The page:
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Wednesday, April 27, 2011

A Stunning Les Misérables at the Marcus Center

Theater Review

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Les Misérables is a universally admired staple of musical theater, and with this production it is easy to see why. Considering its popularity, it seems disrespectful to imply that it's not above reproach. But the politics have never been too clear. Much is made of the “manning of the barricades” motif, but the revolutionary theme, while seeming current in our perplexing times, has always appeared somewhat oddly ungrounded in this particular venue.

Between the beggarly poor and the student revolutionaries, the good characters in the lengthy Victor Hugo novel have always been the poignantly virtuous. Jean Valjean and his nemesis, Inspector Javert, were stunningly vocalized by Ron Sharpe and Andrew Varela during last week's Broadway at the Marcus Center performance. In the show's current touring production, their interactions coincide less with the drama and more to provide space for a multitude of subplots and colorful characters, leaving the impression that the show needs more focus to add up to the sum of its parts.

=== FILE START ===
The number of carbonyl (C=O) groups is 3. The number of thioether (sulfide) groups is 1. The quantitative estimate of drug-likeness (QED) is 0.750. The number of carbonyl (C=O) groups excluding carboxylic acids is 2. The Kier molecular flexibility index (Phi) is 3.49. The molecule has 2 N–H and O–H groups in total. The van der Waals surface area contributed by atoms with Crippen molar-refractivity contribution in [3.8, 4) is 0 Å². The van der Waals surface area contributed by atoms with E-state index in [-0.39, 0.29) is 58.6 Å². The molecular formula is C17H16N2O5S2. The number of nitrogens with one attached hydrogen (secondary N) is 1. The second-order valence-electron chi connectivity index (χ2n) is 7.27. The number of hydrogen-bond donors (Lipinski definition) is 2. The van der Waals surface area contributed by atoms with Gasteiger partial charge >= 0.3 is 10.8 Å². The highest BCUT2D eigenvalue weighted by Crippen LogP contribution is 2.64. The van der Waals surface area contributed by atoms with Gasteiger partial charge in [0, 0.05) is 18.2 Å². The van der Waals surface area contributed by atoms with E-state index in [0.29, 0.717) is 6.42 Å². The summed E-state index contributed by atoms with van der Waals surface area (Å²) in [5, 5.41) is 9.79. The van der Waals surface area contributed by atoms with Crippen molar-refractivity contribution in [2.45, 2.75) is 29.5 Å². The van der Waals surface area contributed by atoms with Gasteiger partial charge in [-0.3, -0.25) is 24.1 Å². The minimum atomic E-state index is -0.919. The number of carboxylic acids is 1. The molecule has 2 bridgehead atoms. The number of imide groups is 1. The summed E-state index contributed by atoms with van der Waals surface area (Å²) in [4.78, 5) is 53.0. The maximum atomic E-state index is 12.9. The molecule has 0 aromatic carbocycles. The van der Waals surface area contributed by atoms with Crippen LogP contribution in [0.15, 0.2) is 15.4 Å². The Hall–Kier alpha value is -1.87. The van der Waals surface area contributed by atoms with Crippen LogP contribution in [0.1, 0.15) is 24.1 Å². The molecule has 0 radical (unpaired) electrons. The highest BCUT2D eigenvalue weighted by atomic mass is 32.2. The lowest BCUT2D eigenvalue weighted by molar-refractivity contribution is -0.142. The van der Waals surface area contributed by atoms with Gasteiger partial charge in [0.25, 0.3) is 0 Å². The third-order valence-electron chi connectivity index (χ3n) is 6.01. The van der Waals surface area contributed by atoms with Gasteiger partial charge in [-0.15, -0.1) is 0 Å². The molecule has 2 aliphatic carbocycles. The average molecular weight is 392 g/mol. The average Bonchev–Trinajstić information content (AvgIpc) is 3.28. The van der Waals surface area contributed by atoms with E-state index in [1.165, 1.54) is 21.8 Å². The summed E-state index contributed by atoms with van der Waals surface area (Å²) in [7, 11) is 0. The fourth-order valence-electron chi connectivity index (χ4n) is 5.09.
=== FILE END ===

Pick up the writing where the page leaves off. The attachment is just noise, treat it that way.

However, this is not necessarily a negative. Familiarity breeds affection. There are many interesting vignettes and richly framed characters well known to audiences. The story of Valjean's adopted orphaned daughter, Cosette, and her romance with young revolutionary student Marius (charmingly sung by Jenny Latimer and somewhat tentatively by Justin Scott Brown) adds needed romance.

This 25th anniversary production, superbly revitalized and staged by Cameron Mackintosh, lacks little in visceral excitement and gives the famous work a new look, adding raw gusto to the familiar score. Scene changes are rapid and stunningly realistic. Stage dynamics occur with rapid-fire urgency. Laurence Connor and James Powell's direction with Michael Ashcroft's musical staging would have done James Cameron proud. The din of battle is brilliantly lighted and barricades are splattered with bloody corpses. When Javert finally jumps into the Seine, the stage splits uncannily, allowing him to sing his final cry beneath the waves.